This growth, adds CEIBS’ Pablo Che León Sarmiento, can only come from learning alongside MBA peers. “You could argue that this could have been achieved through a series of psychological tests,” he admits. “I would add, it’s the same argument as learning business from just reading books. However, the point is that it was not until I joined CEIBS, despite previously having received feedback from friends and reading business books, that I was able to put into active practice these changes in my life. Business school has been a transformative experience because it allowed me to not only become a better business manager but also a better person.”
GAINING PERSPECTIVE AND FLEXIBILITY
It also exposed the Best & Brightest to a wide range of personalities and backgrounds – something that only enriched the class’ learning experience. At Duke Fuqua, Ashley Brown took classes with students from across the globe. Their unique stories and differing viewpoints, she says, reinforced how she needed to approach each person and situation with “a more open and curious mindset.” Michal Benedykcinski deepened his leadership skills during team projects – a process of “trial-and-error” that sometimes laid bare his limitations. In the process, he learned when he needed to step up – and when it was best to yield the floor and contribute.
“The Wharton experience of working across multi-cultural teams instilled in me the firm belief that lasting success is not achieved through individual drive alone, but through active collaboration,” he observes.
Benedykcinski wasn’t the only Best & Brightest who learned to appreciate differences as an MBA student. For 11 years, Larissa Reinprecht worked for the same company as a project manager. While this situation enabled her to shoulder some critical responsibilities, it came with a drawback: “One learns to navigate ambiguity and egos in a way that is very specific to that corporate culture and its demographic profile.” At ESMT Berlin, Reinprecht became immersed in a different cultural model, one that valued merit over incumbency.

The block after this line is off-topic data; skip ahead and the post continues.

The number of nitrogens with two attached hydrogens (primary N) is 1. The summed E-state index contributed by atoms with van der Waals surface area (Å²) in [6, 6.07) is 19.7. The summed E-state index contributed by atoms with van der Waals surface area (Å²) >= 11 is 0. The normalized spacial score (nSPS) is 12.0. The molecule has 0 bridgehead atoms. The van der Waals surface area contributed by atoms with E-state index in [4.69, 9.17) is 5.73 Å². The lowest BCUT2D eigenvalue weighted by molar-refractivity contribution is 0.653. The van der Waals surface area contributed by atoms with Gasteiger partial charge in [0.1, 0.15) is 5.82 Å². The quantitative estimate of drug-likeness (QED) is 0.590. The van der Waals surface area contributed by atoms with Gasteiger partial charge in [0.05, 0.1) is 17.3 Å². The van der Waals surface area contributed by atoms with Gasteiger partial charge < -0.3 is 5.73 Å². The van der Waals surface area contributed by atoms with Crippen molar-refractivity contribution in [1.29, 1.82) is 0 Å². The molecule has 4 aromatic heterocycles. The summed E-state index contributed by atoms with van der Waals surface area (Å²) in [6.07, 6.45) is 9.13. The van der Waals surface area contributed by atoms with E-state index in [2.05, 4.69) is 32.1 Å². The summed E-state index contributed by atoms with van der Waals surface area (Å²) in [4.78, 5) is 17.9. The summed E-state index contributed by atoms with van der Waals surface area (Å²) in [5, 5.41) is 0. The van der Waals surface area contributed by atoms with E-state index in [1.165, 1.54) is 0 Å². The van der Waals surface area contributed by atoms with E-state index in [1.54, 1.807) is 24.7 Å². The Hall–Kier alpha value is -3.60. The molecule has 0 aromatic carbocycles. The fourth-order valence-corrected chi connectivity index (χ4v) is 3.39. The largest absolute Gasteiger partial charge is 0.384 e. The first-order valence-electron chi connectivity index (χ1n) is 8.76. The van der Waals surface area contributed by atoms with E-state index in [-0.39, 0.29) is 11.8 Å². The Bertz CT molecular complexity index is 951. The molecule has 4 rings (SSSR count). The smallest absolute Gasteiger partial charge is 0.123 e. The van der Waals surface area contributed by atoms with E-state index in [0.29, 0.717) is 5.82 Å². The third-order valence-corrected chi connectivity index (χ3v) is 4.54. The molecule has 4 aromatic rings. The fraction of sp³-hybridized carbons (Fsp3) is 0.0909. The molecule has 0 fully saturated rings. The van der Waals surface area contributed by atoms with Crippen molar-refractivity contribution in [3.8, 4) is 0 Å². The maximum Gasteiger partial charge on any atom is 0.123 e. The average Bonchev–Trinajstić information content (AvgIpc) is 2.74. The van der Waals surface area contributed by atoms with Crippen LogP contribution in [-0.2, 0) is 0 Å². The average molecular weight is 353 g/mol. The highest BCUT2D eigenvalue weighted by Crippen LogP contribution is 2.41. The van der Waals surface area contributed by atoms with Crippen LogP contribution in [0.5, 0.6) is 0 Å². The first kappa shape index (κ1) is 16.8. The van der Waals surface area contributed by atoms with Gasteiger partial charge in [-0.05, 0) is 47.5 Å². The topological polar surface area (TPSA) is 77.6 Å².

“The flat hierarchies in school study groups are a very interesting element that makes leadership take a stronger facilitation and service aspect. You lead not because you’re an expert, elder, or the boss, but because you’re legitimately seen as most helpful to the whole group in that position.”
WANT THE RIGHT ANSWER? ASK THE RIGHT QUESTION
That doesn’t mean the Class of 2019 has turned into selfless do-gooders who spend their study sessions harmonizing to “Kumbaya.” Take the University of Chicago Booth’s Anish Bhatnagar. He isn’t afraid to call himself “stubborn,” a politically incorrect term in many human resources offices. Why should he be afraid? That stubbornness – that uncompromising inability to accept mediocrity in himself – enabled Bhatnagar to become the youngest person ever selected to Citigroup’s TIGER program for high-performing employees…and graduate first in his class too. For Bhatnagar, the biggest transformation involved knowing when an ego could be a positive – and knowing when it could undermine him.
“Presenting in front of 50+ people? A little bit of ego is probably a good thing so that you appear confident and articulate to your audience. Deciding your new company’s strategy when there are other companies out there that might squash you? Ego can hurt you because if you’re overconfident and don’t take into account potential competitors, your business could fail rapidly. Business school forces you to put yourself and your ideas out there in a way that I never experienced before, helping me become better at figuring out when to take my “ego” hat off.”
Bhatnagar’s classmate, Alexander Daifotis, internalized a similar lesson. A former investment manager at Bridgewater Associates, Daifotis describes himself as a “quant-turned-poet.” In this role, he says, he became good at using research to find “good answers to hard questions.” At Booth, he learned that he could get the best answers by reversing that order.